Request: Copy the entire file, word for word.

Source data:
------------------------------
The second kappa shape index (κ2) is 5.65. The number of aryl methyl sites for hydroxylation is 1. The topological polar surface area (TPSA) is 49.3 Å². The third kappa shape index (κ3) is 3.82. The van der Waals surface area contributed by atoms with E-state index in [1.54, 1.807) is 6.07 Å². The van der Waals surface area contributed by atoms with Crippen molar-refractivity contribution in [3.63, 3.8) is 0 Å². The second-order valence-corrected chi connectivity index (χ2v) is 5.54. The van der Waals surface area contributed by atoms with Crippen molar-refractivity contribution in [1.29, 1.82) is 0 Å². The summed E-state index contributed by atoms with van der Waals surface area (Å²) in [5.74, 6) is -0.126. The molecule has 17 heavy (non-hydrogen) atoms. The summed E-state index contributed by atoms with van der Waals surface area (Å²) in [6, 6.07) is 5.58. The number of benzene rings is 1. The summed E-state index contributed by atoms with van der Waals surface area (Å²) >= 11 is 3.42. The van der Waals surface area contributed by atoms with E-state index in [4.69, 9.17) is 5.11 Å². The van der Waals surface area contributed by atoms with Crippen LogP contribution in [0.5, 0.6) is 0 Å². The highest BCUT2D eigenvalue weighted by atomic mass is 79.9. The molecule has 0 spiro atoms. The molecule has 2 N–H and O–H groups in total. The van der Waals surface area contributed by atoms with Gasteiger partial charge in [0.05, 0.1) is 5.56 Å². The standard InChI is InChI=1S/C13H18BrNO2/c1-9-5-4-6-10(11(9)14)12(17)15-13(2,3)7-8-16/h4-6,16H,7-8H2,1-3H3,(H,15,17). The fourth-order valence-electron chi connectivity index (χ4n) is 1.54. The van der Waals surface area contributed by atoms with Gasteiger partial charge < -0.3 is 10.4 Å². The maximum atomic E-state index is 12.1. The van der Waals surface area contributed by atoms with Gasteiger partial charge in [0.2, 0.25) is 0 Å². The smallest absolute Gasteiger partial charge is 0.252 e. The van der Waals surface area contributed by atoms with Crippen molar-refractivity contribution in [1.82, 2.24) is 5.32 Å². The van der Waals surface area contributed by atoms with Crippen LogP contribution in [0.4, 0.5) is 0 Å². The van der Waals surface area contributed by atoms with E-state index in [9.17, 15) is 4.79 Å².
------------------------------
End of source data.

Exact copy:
The second kappa shape index (κ2) is 5.65. The number of aryl methyl sites for hydroxylation is 1. The topological polar surface area (TPSA) is 49.3 Å². The third kappa shape index (κ3) is 3.82. The van der Waals surface area contributed by atoms with E-state index in [1.54, 1.807) is 6.07 Å². The van der Waals surface area contributed by atoms with Crippen molar-refractivity contribution in [3.63, 3.8) is 0 Å². The second-order valence-corrected chi connectivity index (χ2v) is 5.54. The van der Waals surface area contributed by atoms with Crippen molar-refractivity contribution in [1.29, 1.82) is 0 Å². The summed E-state index contributed by atoms with van der Waals surface area (Å²) in [5.74, 6) is -0.126. The molecule has 17 heavy (non-hydrogen) atoms. The summed E-state index contributed by atoms with van der Waals surface area (Å²) in [6, 6.07) is 5.58. The number of benzene rings is 1. The summed E-state index contributed by atoms with van der Waals surface area (Å²) >= 11 is 3.42. The van der Waals surface area contributed by atoms with E-state index in [4.69, 9.17) is 5.11 Å². The van der Waals surface area contributed by atoms with Crippen LogP contribution in [0.5, 0.6) is 0 Å². The highest BCUT2D eigenvalue weighted by atomic mass is 79.9. The molecule has 0 spiro atoms. The molecule has 2 N–H and O–H groups in total. The van der Waals surface area contributed by atoms with Gasteiger partial charge in [0.05, 0.1) is 5.56 Å². The standard InChI is InChI=1S/C13H18BrNO2/c1-9-5-4-6-10(11(9)14)12(17)15-13(2,3)7-8-16/h4-6,16H,7-8H2,1-3H3,(H,15,17). The fourth-order valence-electron chi connectivity index (χ4n) is 1.54. The van der Waals surface area contributed by atoms with Gasteiger partial charge < -0.3 is 10.4 Å². The maximum atomic E-state index is 12.1. The van der Waals surface area contributed by atoms with Gasteiger partial charge in [0.2, 0.25) is 0 Å². The smallest absolute Gasteiger partial charge is 0.252 e. The van der Waals surface area contributed by atoms with Crippen molar-refractivity contribution in [1.82, 2.24) is 5.32 Å². The van der Waals surface area contributed by atoms with Crippen LogP contribution in [0.4, 0.5) is 0 Å². The van der Waals surface area contributed by atoms with E-state index in [9.17, 15) is 4.79 Å².